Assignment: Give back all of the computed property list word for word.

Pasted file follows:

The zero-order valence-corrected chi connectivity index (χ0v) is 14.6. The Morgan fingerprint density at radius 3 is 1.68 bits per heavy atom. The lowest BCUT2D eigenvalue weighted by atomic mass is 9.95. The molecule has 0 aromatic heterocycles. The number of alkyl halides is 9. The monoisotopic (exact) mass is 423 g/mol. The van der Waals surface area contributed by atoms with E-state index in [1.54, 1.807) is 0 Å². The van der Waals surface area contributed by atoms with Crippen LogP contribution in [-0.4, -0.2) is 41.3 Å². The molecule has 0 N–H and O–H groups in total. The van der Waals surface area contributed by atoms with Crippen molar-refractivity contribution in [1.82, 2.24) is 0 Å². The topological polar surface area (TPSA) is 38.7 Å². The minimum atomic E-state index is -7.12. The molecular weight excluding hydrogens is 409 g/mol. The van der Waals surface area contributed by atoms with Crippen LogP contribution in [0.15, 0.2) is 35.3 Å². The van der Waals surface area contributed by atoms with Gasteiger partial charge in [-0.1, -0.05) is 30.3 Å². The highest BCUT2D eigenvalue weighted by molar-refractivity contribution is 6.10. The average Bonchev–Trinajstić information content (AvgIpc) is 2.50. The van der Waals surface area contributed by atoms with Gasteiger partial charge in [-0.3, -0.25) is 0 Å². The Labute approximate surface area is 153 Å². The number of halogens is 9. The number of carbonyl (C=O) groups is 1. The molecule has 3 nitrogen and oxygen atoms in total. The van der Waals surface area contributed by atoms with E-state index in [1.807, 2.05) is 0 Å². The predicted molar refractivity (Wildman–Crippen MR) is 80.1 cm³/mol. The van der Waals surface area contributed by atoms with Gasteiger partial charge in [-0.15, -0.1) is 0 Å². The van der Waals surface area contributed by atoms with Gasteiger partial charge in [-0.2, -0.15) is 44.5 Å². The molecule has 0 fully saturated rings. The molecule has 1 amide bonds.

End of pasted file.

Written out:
The zero-order valence-corrected chi connectivity index (χ0v) is 14.6. The Morgan fingerprint density at radius 3 is 1.68 bits per heavy atom. The lowest BCUT2D eigenvalue weighted by atomic mass is 9.95. The molecule has 0 aromatic heterocycles. The number of alkyl halides is 9. The monoisotopic (exact) mass is 423 g/mol. The van der Waals surface area contributed by atoms with E-state index in [1.54, 1.807) is 0 Å². The van der Waals surface area contributed by atoms with Crippen LogP contribution in [-0.4, -0.2) is 41.3 Å². The molecule has 0 N–H and O–H groups in total. The van der Waals surface area contributed by atoms with Crippen molar-refractivity contribution in [1.82, 2.24) is 0 Å². The topological polar surface area (TPSA) is 38.7 Å². The minimum atomic E-state index is -7.12. The molecular weight excluding hydrogens is 409 g/mol. The van der Waals surface area contributed by atoms with Crippen LogP contribution in [0.15, 0.2) is 35.3 Å². The van der Waals surface area contributed by atoms with Gasteiger partial charge in [-0.1, -0.05) is 30.3 Å². The highest BCUT2D eigenvalue weighted by molar-refractivity contribution is 6.10. The average Bonchev–Trinajstić information content (AvgIpc) is 2.50. The van der Waals surface area contributed by atoms with Gasteiger partial charge in [-0.3, -0.25) is 0 Å². The Labute approximate surface area is 153 Å². The number of halogens is 9. The number of carbonyl (C=O) groups is 1. The molecule has 3 nitrogen and oxygen atoms in total. The van der Waals surface area contributed by atoms with E-state index in [1.807, 2.05) is 0 Å². The predicted molar refractivity (Wildman–Crippen MR) is 80.1 cm³/mol. The van der Waals surface area contributed by atoms with Gasteiger partial charge in [-0.15, -0.1) is 0 Å². The van der Waals surface area contributed by atoms with Gasteiger partial charge in [-0.2, -0.15) is 44.5 Å². The molecule has 0 fully saturated rings. The molecule has 1 amide bonds.